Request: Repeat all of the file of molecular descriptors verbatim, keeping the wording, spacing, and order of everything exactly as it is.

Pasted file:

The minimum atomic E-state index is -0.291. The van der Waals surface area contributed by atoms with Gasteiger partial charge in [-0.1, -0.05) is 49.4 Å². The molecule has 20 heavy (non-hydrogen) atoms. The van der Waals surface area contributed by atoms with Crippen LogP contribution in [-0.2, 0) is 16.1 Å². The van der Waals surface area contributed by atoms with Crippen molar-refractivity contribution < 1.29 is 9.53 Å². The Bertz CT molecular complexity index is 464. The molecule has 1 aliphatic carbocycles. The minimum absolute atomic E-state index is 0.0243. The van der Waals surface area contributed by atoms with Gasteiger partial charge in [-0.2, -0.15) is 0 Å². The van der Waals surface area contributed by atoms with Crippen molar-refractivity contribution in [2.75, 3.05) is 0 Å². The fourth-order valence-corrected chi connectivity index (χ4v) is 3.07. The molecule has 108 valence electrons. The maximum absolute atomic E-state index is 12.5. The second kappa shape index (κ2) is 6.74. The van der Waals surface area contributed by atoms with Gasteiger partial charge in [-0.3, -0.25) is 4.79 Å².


The minimum atomic E-state index is -0.291. The van der Waals surface area contributed by atoms with Gasteiger partial charge in [-0.1, -0.05) is 49.4 Å². The molecule has 20 heavy (non-hydrogen) atoms. The van der Waals surface area contributed by atoms with Crippen LogP contribution in [-0.2, 0) is 16.1 Å². The van der Waals surface area contributed by atoms with Crippen molar-refractivity contribution < 1.29 is 9.53 Å². The Bertz CT molecular complexity index is 464. The molecule has 1 aliphatic carbocycles. The minimum absolute atomic E-state index is 0.0243. The van der Waals surface area contributed by atoms with Gasteiger partial charge in [-0.2, -0.15) is 0 Å². The van der Waals surface area contributed by atoms with Crippen molar-refractivity contribution in [2.75, 3.05) is 0 Å². The fourth-order valence-corrected chi connectivity index (χ4v) is 3.07. The molecule has 108 valence electrons. The maximum absolute atomic E-state index is 12.5. The second kappa shape index (κ2) is 6.74. The van der Waals surface area contributed by atoms with Gasteiger partial charge in [-0.3, -0.25) is 4.79 Å².